As we try to make sense of how a change in sodium channels in Neanderthals may have impacted pain sensitivity in modern humans, another recently illuminated cellular-level alteration in our ancestors sheds light on another aspect of our immunity: "How an ancient microbial arms race remodeled human cells" (Gibbons, Science. 31 Jul 2020, 369(6503): 491–492. doi: 10.1126/science.369.6503.491).
Our ancestors totally remodeled their cell surfaces in response to some past pathogen(s) over 2 million years ago. The dramatic make-over then required a major readjustment of the innate immune "machinery for sensing self." This readjustment mostly took place before Neanderthals and "anatomically-modern" humans diverged over .5 million years ago. Many human-specific pathogens have since adapted to recognize the human-specific cell surfaces to manipulate host immunity and to invade and infect.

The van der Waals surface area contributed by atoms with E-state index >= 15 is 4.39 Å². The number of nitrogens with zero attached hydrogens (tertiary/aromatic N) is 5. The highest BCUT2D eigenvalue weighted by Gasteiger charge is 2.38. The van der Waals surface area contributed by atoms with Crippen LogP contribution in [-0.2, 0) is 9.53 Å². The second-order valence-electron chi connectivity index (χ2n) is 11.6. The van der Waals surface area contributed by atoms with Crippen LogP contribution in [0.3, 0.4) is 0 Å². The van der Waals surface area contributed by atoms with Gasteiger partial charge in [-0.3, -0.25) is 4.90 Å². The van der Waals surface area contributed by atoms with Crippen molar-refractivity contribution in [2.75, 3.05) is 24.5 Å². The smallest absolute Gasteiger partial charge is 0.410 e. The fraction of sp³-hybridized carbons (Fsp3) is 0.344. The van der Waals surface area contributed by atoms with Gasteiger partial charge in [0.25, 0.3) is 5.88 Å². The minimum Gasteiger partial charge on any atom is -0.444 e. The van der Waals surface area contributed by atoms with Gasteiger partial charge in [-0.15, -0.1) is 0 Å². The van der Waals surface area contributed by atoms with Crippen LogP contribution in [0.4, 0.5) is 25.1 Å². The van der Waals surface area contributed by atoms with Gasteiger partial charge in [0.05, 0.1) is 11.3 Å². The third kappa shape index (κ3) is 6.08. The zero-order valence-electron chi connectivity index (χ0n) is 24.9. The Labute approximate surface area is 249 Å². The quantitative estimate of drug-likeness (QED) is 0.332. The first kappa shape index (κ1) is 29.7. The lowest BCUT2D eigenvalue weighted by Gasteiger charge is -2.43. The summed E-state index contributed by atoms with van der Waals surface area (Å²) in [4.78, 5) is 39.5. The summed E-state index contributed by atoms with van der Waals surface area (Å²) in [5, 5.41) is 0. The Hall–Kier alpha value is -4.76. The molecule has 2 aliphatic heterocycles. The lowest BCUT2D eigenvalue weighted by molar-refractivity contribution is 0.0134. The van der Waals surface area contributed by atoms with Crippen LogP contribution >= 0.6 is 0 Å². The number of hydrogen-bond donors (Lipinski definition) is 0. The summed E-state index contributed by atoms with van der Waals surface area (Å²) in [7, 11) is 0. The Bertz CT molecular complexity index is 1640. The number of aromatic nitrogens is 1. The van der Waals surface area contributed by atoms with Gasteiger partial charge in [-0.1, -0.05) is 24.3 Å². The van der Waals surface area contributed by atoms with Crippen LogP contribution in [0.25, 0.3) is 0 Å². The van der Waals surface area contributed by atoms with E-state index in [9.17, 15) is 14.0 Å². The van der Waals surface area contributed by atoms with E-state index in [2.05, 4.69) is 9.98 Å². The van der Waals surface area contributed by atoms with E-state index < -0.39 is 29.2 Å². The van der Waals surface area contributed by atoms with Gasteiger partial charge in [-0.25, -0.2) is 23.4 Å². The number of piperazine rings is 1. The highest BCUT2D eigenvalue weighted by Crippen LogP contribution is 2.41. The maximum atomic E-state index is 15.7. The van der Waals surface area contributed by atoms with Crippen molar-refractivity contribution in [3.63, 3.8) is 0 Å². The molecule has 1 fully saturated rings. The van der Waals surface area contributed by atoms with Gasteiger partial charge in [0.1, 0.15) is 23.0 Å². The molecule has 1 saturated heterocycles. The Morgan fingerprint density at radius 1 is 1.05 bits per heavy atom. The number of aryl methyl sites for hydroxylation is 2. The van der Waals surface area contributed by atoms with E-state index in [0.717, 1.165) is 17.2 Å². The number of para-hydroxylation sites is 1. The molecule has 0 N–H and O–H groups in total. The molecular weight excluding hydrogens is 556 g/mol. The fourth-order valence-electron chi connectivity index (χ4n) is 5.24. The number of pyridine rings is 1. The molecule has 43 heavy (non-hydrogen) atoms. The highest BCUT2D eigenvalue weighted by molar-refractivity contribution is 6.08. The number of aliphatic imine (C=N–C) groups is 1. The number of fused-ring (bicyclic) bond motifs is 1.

Dive deeper into the details: "Multiple Genomic Events Altering Hominin SIGLEC Biology and Innate Immunity Predated the Common Ancestor of Humans and Archaic Hominins." (Khan et al. Genome Biol. Evol. 12(7):1040–1050. doi:10.1093/gbe/evaa125. Advance Access publication, 18 June 2020). OPEN ACCESS
TL;DR: "Are there human-specific diseases?" (Nissi Varki, 21 May 2020. "Impact of Infectious Disease on Humans and Our Origins," CARTA Symposium. OPEN ACCESS
Learn more about these UC San Diego scientists and the full spectrum of their research by exploring their CARTA Profiles below: